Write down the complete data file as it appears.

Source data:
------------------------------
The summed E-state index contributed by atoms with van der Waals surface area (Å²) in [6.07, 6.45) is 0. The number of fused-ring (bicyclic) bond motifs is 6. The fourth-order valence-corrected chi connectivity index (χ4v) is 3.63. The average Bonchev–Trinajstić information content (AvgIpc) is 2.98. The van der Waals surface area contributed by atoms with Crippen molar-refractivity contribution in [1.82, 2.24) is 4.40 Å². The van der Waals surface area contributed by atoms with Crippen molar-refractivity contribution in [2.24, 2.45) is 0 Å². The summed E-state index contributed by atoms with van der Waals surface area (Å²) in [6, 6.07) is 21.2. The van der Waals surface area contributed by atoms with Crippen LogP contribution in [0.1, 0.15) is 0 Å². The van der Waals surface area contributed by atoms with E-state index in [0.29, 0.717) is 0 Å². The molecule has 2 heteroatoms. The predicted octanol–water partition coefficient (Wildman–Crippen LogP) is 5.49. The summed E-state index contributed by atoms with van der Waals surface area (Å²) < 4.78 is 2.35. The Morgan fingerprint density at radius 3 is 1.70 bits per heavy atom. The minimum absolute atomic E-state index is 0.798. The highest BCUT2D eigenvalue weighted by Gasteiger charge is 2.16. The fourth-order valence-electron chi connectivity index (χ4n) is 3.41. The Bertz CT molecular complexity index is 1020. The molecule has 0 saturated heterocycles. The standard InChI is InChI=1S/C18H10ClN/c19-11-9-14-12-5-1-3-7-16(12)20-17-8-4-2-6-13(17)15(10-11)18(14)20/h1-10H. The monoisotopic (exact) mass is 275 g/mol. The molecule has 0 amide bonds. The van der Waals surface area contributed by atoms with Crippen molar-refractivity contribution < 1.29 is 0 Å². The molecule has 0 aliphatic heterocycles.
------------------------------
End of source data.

The summed E-state index contributed by atoms with van der Waals surface area (Å²) in [6.07, 6.45) is 0. The number of fused-ring (bicyclic) bond motifs is 6. The fourth-order valence-corrected chi connectivity index (χ4v) is 3.63. The average Bonchev–Trinajstić information content (AvgIpc) is 2.98. The van der Waals surface area contributed by atoms with Crippen molar-refractivity contribution in [1.82, 2.24) is 4.40 Å². The van der Waals surface area contributed by atoms with Crippen molar-refractivity contribution in [2.24, 2.45) is 0 Å². The summed E-state index contributed by atoms with van der Waals surface area (Å²) in [6, 6.07) is 21.2. The van der Waals surface area contributed by atoms with Crippen LogP contribution in [0.1, 0.15) is 0 Å². The van der Waals surface area contributed by atoms with E-state index in [0.29, 0.717) is 0 Å². The molecule has 2 heteroatoms. The predicted octanol–water partition coefficient (Wildman–Crippen LogP) is 5.49. The summed E-state index contributed by atoms with van der Waals surface area (Å²) < 4.78 is 2.35. The Morgan fingerprint density at radius 3 is 1.70 bits per heavy atom. The minimum absolute atomic E-state index is 0.798. The highest BCUT2D eigenvalue weighted by Gasteiger charge is 2.16. The fourth-order valence-electron chi connectivity index (χ4n) is 3.41. The Bertz CT molecular complexity index is 1020. The molecule has 0 saturated heterocycles. The standard InChI is InChI=1S/C18H10ClN/c19-11-9-14-12-5-1-3-7-16(12)20-17-8-4-2-6-13(17)15(10-11)18(14)20/h1-10H. The monoisotopic (exact) mass is 275 g/mol. The molecule has 0 amide bonds. The van der Waals surface area contributed by atoms with Crippen molar-refractivity contribution < 1.29 is 0 Å². The molecule has 0 aliphatic heterocycles.